The U.S. Food and Drug Administration (FDA) has issued final guidance for developers of mobile health (mHealth) applications, with the agency saying it intends to exercise “enforcement discretion” for most apps because they pose minimal risk to consumers.
Instead, the FDA says it will “focus its regulatory oversight on a subset of mobile medical apps that present a greater risk to patients if they do not work as intended.” This includes mHealth apps intended to be used as an accessory to a regulated medical device. For example, an app that allows a healthcare provider to make a specific diagnosis by viewing a medical image from a picture archiving and communication system (PACS) on a smartphone or a mobile tablet.
Another area of FDA oversight will be apps that transform a mobile platform into a regulated medical device. An example of that is an application that turns a smartphone into an electrocardiography (ECG) machine to detect abnormal heart rhythms or determine if a patient is experiencing a heart attack. The apps that do undergo FDA review will be assessed using the same regulatory standards and risk-based approach that the agency applies to other medical devices.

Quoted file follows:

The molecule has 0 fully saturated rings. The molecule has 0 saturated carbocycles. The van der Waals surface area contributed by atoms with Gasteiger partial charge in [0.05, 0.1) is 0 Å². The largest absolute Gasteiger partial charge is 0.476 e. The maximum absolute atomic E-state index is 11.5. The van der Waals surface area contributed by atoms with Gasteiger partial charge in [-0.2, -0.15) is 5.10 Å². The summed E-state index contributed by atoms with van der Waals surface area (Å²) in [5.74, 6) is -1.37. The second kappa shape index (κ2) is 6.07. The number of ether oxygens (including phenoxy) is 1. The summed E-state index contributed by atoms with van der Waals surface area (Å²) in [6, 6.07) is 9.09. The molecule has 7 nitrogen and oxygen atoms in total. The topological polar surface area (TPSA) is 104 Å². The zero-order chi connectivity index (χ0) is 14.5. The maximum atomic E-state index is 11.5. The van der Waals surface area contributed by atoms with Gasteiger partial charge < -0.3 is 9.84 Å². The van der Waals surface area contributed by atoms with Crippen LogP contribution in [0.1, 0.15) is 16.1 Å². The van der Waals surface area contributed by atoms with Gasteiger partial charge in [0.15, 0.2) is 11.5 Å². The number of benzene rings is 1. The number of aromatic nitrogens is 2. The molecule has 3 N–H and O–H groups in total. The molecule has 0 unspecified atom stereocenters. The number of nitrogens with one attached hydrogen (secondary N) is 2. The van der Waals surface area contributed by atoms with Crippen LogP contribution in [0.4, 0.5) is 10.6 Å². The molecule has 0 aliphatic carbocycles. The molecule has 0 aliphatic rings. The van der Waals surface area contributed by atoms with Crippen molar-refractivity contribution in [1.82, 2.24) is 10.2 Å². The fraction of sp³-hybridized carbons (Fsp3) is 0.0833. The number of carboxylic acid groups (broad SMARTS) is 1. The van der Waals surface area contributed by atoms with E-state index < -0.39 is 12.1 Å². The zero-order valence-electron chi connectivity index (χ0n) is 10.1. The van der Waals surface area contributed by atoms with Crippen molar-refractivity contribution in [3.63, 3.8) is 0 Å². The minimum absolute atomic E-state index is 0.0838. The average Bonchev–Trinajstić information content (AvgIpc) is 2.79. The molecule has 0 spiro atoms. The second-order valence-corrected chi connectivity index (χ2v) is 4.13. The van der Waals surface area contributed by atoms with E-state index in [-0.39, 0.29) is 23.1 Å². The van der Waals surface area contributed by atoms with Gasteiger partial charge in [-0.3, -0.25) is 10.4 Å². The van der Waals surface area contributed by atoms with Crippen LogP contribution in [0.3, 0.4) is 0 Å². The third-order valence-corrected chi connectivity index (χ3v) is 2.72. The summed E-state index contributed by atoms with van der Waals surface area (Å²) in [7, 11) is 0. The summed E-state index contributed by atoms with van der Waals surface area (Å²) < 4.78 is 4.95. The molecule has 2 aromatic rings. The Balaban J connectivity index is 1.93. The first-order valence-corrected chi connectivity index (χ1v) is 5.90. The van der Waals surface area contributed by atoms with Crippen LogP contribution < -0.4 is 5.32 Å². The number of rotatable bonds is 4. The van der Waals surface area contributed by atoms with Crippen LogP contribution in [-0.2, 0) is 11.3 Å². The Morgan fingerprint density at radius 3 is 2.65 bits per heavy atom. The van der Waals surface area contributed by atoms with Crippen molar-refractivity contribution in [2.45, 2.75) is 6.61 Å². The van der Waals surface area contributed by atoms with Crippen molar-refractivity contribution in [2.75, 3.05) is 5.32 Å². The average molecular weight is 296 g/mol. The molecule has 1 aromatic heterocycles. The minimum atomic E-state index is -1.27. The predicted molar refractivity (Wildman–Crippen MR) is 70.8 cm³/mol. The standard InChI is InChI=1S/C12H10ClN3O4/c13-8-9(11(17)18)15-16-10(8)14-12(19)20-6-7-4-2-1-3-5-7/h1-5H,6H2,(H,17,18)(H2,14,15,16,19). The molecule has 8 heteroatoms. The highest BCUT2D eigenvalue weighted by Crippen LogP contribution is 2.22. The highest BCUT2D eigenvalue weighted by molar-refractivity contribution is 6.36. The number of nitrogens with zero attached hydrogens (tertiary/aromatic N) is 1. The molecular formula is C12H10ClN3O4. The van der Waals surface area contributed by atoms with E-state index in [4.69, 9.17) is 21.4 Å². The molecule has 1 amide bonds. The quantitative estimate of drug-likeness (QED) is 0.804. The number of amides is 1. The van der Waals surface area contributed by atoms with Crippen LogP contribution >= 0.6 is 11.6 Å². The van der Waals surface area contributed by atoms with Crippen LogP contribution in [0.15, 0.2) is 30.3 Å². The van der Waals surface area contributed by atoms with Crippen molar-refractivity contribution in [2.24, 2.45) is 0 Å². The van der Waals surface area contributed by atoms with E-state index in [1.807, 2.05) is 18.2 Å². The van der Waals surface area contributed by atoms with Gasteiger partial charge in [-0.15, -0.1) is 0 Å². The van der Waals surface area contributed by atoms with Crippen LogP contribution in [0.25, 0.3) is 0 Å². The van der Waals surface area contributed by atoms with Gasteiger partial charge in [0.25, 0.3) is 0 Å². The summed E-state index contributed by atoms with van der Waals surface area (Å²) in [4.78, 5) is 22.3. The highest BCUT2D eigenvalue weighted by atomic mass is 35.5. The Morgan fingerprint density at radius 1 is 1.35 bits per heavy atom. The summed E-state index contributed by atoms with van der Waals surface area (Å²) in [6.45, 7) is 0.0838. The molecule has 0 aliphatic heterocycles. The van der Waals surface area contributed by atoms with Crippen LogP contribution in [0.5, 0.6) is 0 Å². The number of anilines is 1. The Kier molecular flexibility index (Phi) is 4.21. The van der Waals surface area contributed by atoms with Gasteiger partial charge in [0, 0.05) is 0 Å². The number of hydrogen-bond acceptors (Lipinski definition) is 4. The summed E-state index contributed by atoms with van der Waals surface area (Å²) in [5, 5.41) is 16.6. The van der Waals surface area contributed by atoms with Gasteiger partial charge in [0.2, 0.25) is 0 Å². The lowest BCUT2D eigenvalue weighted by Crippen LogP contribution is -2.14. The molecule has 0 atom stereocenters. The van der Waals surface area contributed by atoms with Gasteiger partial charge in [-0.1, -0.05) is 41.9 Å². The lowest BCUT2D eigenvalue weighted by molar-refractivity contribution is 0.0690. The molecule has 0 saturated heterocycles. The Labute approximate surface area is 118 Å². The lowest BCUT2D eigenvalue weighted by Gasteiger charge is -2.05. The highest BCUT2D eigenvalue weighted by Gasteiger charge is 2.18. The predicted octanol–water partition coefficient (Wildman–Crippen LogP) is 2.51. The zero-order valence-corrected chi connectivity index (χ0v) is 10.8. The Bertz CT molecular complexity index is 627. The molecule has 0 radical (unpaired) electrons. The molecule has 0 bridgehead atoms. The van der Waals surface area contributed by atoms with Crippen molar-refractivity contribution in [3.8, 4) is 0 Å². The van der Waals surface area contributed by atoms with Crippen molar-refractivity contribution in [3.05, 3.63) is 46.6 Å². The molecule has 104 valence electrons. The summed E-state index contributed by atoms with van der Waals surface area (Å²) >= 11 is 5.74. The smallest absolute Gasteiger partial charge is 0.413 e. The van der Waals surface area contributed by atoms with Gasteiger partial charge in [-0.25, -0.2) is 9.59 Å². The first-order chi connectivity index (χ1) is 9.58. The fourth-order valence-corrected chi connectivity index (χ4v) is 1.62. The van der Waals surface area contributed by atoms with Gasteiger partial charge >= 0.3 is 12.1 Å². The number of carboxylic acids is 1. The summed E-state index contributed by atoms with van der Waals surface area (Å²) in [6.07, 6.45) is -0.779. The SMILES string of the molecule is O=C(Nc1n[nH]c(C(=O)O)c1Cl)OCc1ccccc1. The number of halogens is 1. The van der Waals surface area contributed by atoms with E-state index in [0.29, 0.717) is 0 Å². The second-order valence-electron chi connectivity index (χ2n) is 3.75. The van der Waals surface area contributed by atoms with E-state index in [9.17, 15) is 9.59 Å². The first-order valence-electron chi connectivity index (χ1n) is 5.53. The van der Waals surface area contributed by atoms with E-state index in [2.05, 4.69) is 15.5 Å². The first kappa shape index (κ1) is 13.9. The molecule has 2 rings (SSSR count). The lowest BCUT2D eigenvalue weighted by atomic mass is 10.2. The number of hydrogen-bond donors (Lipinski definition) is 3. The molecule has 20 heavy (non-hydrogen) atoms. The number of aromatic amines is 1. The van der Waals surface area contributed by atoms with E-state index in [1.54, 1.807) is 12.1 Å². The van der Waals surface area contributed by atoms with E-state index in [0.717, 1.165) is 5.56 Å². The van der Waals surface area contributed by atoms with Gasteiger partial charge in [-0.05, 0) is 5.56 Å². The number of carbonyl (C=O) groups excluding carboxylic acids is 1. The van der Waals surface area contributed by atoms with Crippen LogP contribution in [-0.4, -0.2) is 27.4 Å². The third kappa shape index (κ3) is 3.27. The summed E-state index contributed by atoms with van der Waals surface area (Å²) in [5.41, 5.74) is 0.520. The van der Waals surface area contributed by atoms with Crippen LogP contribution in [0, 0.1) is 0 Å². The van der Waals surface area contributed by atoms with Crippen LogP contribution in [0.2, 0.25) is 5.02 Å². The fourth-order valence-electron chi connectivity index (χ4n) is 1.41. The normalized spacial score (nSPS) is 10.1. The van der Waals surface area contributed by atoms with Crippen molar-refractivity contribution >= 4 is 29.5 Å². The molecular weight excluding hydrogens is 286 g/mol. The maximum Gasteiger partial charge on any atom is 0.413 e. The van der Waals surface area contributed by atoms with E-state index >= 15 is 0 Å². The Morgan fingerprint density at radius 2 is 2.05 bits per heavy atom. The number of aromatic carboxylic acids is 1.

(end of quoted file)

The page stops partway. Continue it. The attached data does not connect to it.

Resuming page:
“We have worked hard to strike the right balance, reviewing only the mobile apps that have the potential to harm consumers if they do not function properly,” Jeffrey Shuren, M.D., J.D., director of the FDA’s Center for Devices and Radiological Health, said in a statement. “Our mobile medical app policy provides app developers with the clarity needed to support the continued development of these important products.”
The debate over mHealth app regulation was the focus of hearings in May, in front of The Energy and Commerce Subcommittee. In it, the FDA promised that its policy on mobile medical apps will not include the regulation of consumers’ smartphones or tablets. It is uncertain how the mHealth community will react to this guidance, as they had expressed concern on possible regulation of medical smartphone apps during those hearings.
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